BROWNULATED OR FREE-FLOWING BROWN SUGAR: Brownulated granulated is free-flowing sugar with a medium molasses flavor. These sugars are specialty products produced by a co-crystallization process. The process yields fine, powder-like brown sugar that is less moist than "regular" brown sugar. Since it is less moist, it does not clump and is free-flowing like white sugar. Don't interchange it with regular brown sugar because it will produce differences in texture.
BURNT SUGAR: Also called Caramelized Sugar to produce a very deep, rich, brown-colored sauce, often used as a base of many recipes. It is used to flavor and color many dishes in the twin-island Republic of Trinidad and Tobago.
CANDY SUGAR: Large white crystals from very pure sugar.
CARAMELIZED SUGAR: Granulated sugar is caramelized by cooking at high temperature. Prepared in specialty items requiring a special flavor and color (i.e. crème caramel dessert). Not available for purchase, but can be made at home.
CASTER (CASTOR): Very fine crystals make this sugar excellent for sprinkling and including in recipes. Use for sprinkling over fresh fruit or cereals or including in creamed mixtures, meringues and baking. To store: Keep in a cool, dry place for up to 1 year and once opened store in an airtight container to prevent the sugar from going hard or damp.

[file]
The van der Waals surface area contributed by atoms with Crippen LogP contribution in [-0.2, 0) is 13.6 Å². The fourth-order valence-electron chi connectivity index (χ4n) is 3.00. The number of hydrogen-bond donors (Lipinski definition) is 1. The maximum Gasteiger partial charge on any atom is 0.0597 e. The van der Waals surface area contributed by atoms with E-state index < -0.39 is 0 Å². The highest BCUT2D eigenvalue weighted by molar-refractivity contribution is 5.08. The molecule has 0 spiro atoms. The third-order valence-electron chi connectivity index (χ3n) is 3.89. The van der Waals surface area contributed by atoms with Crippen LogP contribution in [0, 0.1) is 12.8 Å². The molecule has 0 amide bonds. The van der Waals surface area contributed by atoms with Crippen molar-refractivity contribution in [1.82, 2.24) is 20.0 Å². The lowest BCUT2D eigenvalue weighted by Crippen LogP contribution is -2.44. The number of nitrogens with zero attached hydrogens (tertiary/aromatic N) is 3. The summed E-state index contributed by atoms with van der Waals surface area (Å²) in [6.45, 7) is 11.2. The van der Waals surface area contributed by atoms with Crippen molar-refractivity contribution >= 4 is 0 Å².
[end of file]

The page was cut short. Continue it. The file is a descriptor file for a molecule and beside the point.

CHINESE SUGAR: Finely crystallized refined sugar. Substitutes: granulated sugar; substitute 1 tablespoon for each Chinese sugar crystal.
CINNAMON SUGAR: 7 parts granulated sugar + 1 part cinnamon
COARSE SUGAR: Also known as pearl or decorating sugar. As its name implies, the crystal size of coarse sugar has a large grain, similiar to the size of pretzel salt. It adds a bit of crunch and a lot of color to cookie, cake and cupcake recipes. It tends not to change color or break down at high temperatures. These characteristics are important in making fondants, confections and liquors.
CONFECTIONERS' SUGAR: See Powdered Sugar
CUBED SUGAR: These are small cubes of solid sugar. Two types of sugar cubes are available - white and demerara. They are a convenient, ready measured (1 tsp) amount of sugar. Sugar cubes are used for sweetening coffee and tea. Demerara sugar cubes are used to sweeten coffee and white cubes for tea. Crushed sugar cubes are also used to sprinkle over sweet breads and cakes to add a sweet, crunchy garnish. To store: Keep in a cool, dry place for up to 1 year and once opened store in an airtight container to prevent the cubes from disintegrating and going damp.
DATE SUGAR: Date sugar is more a food than a sweetener. It is ground up from dehydrated dates, is high in fiber, and a long list of vitamins and minerals, including iron. Its use is limited by price and the fact it does not dissolve when added to liquids. Substitute one cup date sugar for each cup granulated sugar.
DECORATORS (DECORATIVE) SUGAR: See Coarse Sugar